Is there logic in Bjorn Lomborg’s climate change proposals?

The Australian’s opinion piece writers on the energy and climate change issue include Judith and Henry as well as Maurice Newman, Chris Kenny and Graham Lloyd.  They are all doing terrific work in addressing the myths and self-serving agitprop that has the main political parties in thrall.

But where does Danish statistician Bjorn Lomborg fit in with this?  Articulate and courageous, he converted himself from being a member of Greenpeace and a climate change believer into a skeptic of sorts.  He did so 20 years ago, after critically analysing but failing to repudiate Julian Simon’s assessments that environmentalists’ alarmism is unfounded.

His position became that any environmental damage humans might be creating would easily be solved by technological developments and that these developments would come all the more readily and cheaply if we refrained from imposing costs on the economy.

He was excoriated for this apostasy in Denmark and elsewhere, (including by establishment academic journals like Nature and the Scientific American) as only a reformed leftist can be.

Even so, back in 2008, he was named one of the “100 the most influential people on the planet” by Time, a “global leader for tomorrow” by the World Economic Forum, and “one of the 50 people who could save the planet” by The Guardian. 

He has continued ever since to promote a philosophy that climate change might well be real but that other issues are more pressing and that climate change can be resolved by R&D funding.

In the weekend Australian he criticises the Paris Agreement arguing that the “truth of the (Agreement) was oversold”.  Not only would the measures agreed to in the Paris Agreement have a trivial (0.053C reduction in temperatures) but he shows that the 1.5C target is a fantasy and that the agreed measures to meet even the 2C target would only go one per cent of the way.

He then draws on the literature to point out, “global warming has roughly a zero net cost to humanity”.  So far so good, but he goes on to repeat a refrain he has used for the past decade – his “Copenhagen Consensus” calls for a $100 billion year spending on R&D to resolve this non-problem.

The world already spends colossal sums on the issue – not only directly but in research that is partially justified by the disaster said to be in the wake of postulated warming (think the Great Barrier Reef spending scam).

An LSE report found that, “In 2011, the last year for which comprehensive public R&D data reported to the IEA is available, OECD governments spent around €14 billion to support research in climate change mitigation technologies.”  Kenneth Haapala found that for the US alone, in the 20 years to 2014 some $166 billion (in 2012 dollars) was spent on climate change research.  Even in Australia our very own CSIRO at one stage boasted that half of its annual $1.6 billion budget was climate change oriented, and on top of that we have funding for the BoM and CRCs.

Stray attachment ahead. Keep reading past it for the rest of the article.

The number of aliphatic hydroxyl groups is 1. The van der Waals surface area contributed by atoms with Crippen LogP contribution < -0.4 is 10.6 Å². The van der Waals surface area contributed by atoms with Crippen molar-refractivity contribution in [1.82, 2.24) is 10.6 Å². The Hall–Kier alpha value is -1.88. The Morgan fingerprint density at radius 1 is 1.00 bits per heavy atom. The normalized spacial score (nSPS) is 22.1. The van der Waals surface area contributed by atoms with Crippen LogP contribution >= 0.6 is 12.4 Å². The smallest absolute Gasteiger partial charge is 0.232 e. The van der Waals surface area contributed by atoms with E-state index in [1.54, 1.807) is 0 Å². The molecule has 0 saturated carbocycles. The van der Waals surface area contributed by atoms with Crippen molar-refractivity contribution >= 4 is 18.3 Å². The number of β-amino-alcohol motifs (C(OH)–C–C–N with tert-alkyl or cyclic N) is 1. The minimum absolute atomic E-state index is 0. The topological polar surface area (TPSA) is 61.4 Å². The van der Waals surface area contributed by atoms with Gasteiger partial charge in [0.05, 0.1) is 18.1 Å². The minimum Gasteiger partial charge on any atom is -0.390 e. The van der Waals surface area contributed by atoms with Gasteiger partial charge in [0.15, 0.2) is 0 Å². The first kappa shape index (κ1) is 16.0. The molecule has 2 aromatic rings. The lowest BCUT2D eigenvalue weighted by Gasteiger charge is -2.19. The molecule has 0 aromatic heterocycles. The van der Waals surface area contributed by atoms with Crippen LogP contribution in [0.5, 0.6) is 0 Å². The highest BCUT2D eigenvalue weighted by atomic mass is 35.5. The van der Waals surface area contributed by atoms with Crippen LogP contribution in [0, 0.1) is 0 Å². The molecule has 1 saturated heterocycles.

Lomborg points to the absence of a problem, the impossibility of the Paris Agreement being able to combat this phantom scare and a call for a sixfold increase in the already extravagant waste of resources to combat it. Something’s wrong with the logic here.

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34 Responses to Is there logic in Bjorn Lomborg’s climate change proposals?

  1. Herodotus

    Something’s wrong with the logic here.
    As some have already said – with a public pulpit larger than any of us here have – the current mode of discussion of issues both social and scientific owes little if anything to logic and much to emotion, indeed more often to hysteria.

  2. Mark M

    Hottest Year Ever breaks out. Again:

    VAST parts of Australia woke up to the coldest day of the year, with the temperature dropping to just 1.2C in Sydney.
    https://www.news.com.au/technology/environment/eastern-australian-capitals-to-shiver-their-way-though-coldest-temperatures-so-far-this-winter/news-story/8f2228bbceec47811b81680e0fd92129

  3. Crossie

    Hottest Year Ever breaks out. Again:

    VAST parts of Australia woke up to the coldest day of the year, with the temperature dropping to just 1.2C in Sydney.

    We have lived in our current house since 1977 and I remember well the heatwaves and great bushfires of the summer of 1977/78 when much of the Blue Mountains were ablaze and the smoke hovered over the entire Cumberland Plain. I also remember the very cold winters of 1980 and 1983. Both were correctly attributed by BOM to sunspot activity or lack thereof. But if most of your funding depends on sprooking human caused climate change then of course you will do so.

    The scientists are only following the money but what are our politicians following? Are they herded by the media and academia into the human caused climate change ghetto and if so then, to save the he world, we may need to get rid of the media. How we deal with academia is a harder question.

  4. stackja

    No worries say The Greens. Hot is AGW. Cold is climate change.

  5. Chris Bond